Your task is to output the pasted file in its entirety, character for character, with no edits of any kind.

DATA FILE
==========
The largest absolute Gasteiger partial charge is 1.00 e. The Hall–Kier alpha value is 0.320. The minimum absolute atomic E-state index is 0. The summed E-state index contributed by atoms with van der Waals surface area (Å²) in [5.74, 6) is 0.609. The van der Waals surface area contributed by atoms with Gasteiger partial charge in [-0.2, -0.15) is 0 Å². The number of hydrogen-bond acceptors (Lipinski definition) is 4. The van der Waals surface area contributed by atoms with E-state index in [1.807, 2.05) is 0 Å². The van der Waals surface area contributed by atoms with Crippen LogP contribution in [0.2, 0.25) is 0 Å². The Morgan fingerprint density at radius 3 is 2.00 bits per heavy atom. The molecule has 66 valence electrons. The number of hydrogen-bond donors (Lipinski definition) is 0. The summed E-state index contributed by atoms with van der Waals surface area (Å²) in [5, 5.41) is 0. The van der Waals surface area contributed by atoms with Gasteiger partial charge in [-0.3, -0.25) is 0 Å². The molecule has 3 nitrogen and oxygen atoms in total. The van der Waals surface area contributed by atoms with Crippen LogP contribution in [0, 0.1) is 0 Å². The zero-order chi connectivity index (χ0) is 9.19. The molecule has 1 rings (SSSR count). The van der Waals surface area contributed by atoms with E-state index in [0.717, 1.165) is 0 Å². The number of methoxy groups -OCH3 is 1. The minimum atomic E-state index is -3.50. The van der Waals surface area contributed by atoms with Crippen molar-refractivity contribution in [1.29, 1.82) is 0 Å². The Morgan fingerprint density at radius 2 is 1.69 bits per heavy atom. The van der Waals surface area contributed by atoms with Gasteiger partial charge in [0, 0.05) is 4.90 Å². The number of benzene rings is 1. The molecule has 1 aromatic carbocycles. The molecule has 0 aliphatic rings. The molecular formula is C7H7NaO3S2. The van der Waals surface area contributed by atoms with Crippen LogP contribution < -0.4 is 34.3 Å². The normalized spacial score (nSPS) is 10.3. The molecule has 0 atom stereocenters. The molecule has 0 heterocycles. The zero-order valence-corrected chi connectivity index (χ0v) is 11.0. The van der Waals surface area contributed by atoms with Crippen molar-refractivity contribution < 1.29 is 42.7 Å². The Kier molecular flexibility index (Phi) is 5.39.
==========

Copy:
The largest absolute Gasteiger partial charge is 1.00 e. The Hall–Kier alpha value is 0.320. The minimum absolute atomic E-state index is 0. The summed E-state index contributed by atoms with van der Waals surface area (Å²) in [5.74, 6) is 0.609. The van der Waals surface area contributed by atoms with Gasteiger partial charge in [-0.2, -0.15) is 0 Å². The number of hydrogen-bond acceptors (Lipinski definition) is 4. The van der Waals surface area contributed by atoms with E-state index in [1.807, 2.05) is 0 Å². The van der Waals surface area contributed by atoms with Crippen LogP contribution in [0.2, 0.25) is 0 Å². The Morgan fingerprint density at radius 3 is 2.00 bits per heavy atom. The molecule has 66 valence electrons. The number of hydrogen-bond donors (Lipinski definition) is 0. The summed E-state index contributed by atoms with van der Waals surface area (Å²) in [5, 5.41) is 0. The van der Waals surface area contributed by atoms with Gasteiger partial charge in [-0.3, -0.25) is 0 Å². The molecule has 3 nitrogen and oxygen atoms in total. The van der Waals surface area contributed by atoms with Crippen LogP contribution in [0, 0.1) is 0 Å². The zero-order chi connectivity index (χ0) is 9.19. The molecule has 1 rings (SSSR count). The van der Waals surface area contributed by atoms with E-state index in [0.717, 1.165) is 0 Å². The number of methoxy groups -OCH3 is 1. The minimum atomic E-state index is -3.50. The van der Waals surface area contributed by atoms with Crippen molar-refractivity contribution in [1.29, 1.82) is 0 Å². The Morgan fingerprint density at radius 2 is 1.69 bits per heavy atom. The van der Waals surface area contributed by atoms with Gasteiger partial charge in [0, 0.05) is 4.90 Å². The number of benzene rings is 1. The molecule has 1 aromatic carbocycles. The molecule has 0 aliphatic rings. The molecular formula is C7H7NaO3S2. The van der Waals surface area contributed by atoms with Crippen LogP contribution < -0.4 is 34.3 Å². The normalized spacial score (nSPS) is 10.3. The molecule has 0 atom stereocenters. The molecule has 0 heterocycles. The zero-order valence-corrected chi connectivity index (χ0v) is 11.0. The van der Waals surface area contributed by atoms with Crippen molar-refractivity contribution < 1.29 is 42.7 Å². The Kier molecular flexibility index (Phi) is 5.39.